Estimating the causal influence of body mass index on risk of Parkinson disease: A Mendelian randomisation study

International Parkinson Disease Genomics Consortium members, Alastair J. Noyce, Demis A. Kia, Gibran Hemani, Aude Nicolas, T. Ryan Price, Eduardo De Pablo-Fernandez, Philip C. Haycock, Patrick A. Lewis, Thomas Foltynie, George Davey Smith, Anette Schrag, Andrew J. Lees, John Hardy, Andrew Singleton, Mike A. Nalls, Neil Pearce, Debbie A. Lawlor, Nicholas W. Wood*

*Corresponding author for this work

Research output: Contribution to journalArticle (Academic Journal)peer-review

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Both positive and negative associations between higher body mass index (BMI) and Parkinson disease (PD) have been reported in observational studies, but it has been difficult to establish causality because of the possibility of residual confounding or reverse causation. To our knowledge, Mendelian randomisation (MR)—the use of genetic instrumental variables (IVs) to explore causal effects—has not previously been used to test the effect of BMI on PD.

Methods and findings

Two-sample MR was undertaken using genome-wide association (GWA) study data. The associations between the genetic instruments and BMI were obtained from the GIANT consortium and consisted of the per-allele difference in mean BMI for 77 independent variants that reached genome-wide significance. The per-allele difference in log-odds of PD for each of these variants was estimated from a recent meta-analysis, which included 13,708 cases of PD and 95,282 controls. The inverse-variance weighted method was used to estimate a pooled odds ratio (OR) for the effect of a 5-kg/m2 higher BMI on PD. Evidence of directional pleiotropy averaged across all variants was sought using MR–Egger regression. Frailty simulations were used to assess whether causal associations were affected by mortality selection.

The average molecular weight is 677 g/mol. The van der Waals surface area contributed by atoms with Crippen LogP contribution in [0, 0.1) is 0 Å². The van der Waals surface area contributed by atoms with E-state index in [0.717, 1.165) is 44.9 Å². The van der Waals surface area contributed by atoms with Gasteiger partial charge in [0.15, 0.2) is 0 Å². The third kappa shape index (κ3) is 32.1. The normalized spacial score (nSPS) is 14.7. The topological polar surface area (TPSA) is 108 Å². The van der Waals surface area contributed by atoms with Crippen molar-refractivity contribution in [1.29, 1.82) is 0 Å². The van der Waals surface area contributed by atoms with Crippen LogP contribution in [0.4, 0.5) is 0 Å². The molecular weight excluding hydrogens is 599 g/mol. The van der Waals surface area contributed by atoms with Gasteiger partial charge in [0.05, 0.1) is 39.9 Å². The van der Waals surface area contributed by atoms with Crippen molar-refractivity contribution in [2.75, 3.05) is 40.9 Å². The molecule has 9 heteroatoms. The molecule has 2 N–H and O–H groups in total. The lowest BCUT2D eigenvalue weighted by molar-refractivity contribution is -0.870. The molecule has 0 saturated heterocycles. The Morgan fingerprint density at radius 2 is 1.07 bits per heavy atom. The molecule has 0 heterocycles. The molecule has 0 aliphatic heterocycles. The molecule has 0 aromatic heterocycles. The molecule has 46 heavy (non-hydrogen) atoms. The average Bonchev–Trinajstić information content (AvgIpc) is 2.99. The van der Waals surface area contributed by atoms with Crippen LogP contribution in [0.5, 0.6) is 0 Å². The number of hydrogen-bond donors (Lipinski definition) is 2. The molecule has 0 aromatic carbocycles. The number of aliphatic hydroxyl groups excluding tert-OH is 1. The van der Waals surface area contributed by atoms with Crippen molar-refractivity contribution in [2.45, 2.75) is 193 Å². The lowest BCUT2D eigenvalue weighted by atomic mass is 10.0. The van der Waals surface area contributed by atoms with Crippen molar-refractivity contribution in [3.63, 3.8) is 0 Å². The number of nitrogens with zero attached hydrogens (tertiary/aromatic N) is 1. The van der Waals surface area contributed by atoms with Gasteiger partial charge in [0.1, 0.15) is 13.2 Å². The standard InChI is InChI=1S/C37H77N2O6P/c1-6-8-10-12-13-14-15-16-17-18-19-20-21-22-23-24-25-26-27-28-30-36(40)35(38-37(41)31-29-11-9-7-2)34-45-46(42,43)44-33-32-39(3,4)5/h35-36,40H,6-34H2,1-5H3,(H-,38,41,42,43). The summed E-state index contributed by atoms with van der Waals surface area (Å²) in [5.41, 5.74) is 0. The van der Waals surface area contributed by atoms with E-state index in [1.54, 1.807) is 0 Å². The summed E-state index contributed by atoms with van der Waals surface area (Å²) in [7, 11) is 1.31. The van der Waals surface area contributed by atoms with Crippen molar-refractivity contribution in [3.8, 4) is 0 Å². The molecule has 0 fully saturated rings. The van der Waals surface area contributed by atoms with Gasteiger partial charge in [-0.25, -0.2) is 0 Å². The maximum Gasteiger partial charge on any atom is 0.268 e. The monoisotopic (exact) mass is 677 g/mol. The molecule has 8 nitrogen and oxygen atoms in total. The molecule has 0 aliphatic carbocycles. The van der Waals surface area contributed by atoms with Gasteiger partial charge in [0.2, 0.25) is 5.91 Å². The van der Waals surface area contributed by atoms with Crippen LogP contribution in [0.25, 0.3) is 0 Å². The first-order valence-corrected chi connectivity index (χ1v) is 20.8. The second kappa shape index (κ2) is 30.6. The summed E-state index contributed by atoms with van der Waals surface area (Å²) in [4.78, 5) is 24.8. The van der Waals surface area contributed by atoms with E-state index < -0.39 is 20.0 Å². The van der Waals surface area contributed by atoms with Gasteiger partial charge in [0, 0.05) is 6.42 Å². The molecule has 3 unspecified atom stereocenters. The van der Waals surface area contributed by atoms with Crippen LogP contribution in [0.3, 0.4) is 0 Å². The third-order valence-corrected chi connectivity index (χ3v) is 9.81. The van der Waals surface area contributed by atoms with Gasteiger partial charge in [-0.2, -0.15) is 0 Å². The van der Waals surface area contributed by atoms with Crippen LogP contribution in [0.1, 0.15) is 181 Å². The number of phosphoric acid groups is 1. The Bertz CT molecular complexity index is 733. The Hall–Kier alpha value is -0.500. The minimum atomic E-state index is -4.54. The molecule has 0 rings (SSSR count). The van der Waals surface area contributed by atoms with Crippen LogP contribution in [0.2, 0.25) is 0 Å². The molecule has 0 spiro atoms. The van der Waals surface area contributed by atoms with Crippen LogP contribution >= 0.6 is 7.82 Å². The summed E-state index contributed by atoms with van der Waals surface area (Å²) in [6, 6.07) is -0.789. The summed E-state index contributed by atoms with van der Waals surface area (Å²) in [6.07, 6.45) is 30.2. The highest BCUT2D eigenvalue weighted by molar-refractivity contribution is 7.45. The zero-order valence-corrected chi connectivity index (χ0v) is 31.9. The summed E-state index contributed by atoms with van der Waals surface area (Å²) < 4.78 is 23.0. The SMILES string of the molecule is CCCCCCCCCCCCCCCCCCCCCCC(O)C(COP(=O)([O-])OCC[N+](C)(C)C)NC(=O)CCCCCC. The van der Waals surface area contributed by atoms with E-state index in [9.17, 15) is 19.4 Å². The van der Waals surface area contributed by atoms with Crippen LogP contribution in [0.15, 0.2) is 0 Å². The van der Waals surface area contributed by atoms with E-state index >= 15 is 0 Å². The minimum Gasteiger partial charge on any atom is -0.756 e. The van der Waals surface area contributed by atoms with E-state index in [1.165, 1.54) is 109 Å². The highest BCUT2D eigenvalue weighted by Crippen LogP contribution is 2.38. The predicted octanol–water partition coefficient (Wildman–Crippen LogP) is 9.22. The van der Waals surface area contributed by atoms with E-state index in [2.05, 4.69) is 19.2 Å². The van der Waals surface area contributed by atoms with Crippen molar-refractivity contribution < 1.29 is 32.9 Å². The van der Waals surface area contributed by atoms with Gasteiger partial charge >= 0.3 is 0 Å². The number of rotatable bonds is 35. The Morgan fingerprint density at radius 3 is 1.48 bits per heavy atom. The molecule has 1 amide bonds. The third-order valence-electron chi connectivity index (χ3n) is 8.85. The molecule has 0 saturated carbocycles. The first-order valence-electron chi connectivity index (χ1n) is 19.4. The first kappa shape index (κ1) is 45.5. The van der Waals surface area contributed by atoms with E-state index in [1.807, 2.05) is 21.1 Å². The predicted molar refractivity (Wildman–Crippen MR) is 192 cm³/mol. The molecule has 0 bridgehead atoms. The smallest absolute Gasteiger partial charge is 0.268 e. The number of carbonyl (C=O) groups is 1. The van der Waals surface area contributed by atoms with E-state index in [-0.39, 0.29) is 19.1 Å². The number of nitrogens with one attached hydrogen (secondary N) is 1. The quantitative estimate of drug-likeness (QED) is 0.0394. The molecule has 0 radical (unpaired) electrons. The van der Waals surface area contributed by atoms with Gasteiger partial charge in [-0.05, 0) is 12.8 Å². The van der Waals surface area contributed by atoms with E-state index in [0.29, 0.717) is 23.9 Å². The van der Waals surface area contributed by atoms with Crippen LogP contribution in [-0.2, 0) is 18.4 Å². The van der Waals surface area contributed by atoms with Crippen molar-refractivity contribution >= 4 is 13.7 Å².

A combined genetic IV expected to confer a lifetime exposure of 5-kg/m2 higher BMI was associated with a lower risk of PD (OR 0.82, 95% CI 0.69–0.98). MR–Egger regression gave similar results, suggesting that directional pleiotropy was unlikely to be biasing the result (intercept 0.002; p = 0.654). However, the apparent protective influence of higher BMI could be at least partially induced by survival bias in the PD GWA study, as demonstrated by frailty simulations. Other important limitations of this application of MR include the inability to analyse non-linear associations, to undertake subgroup analyses, and to gain mechanistic insights.


In this large study using two-sample MR, we found that variants known to influence BMI had effects on PD in a manner consistent with higher BMI leading to lower risk of PD. The mechanism underlying this apparent protective effect warrants further study.
Original languageEnglish
Article numbere1002314
Number of pages19
JournalPLoS Medicine
Issue number6
Publication statusPublished - 13 Jun 2017


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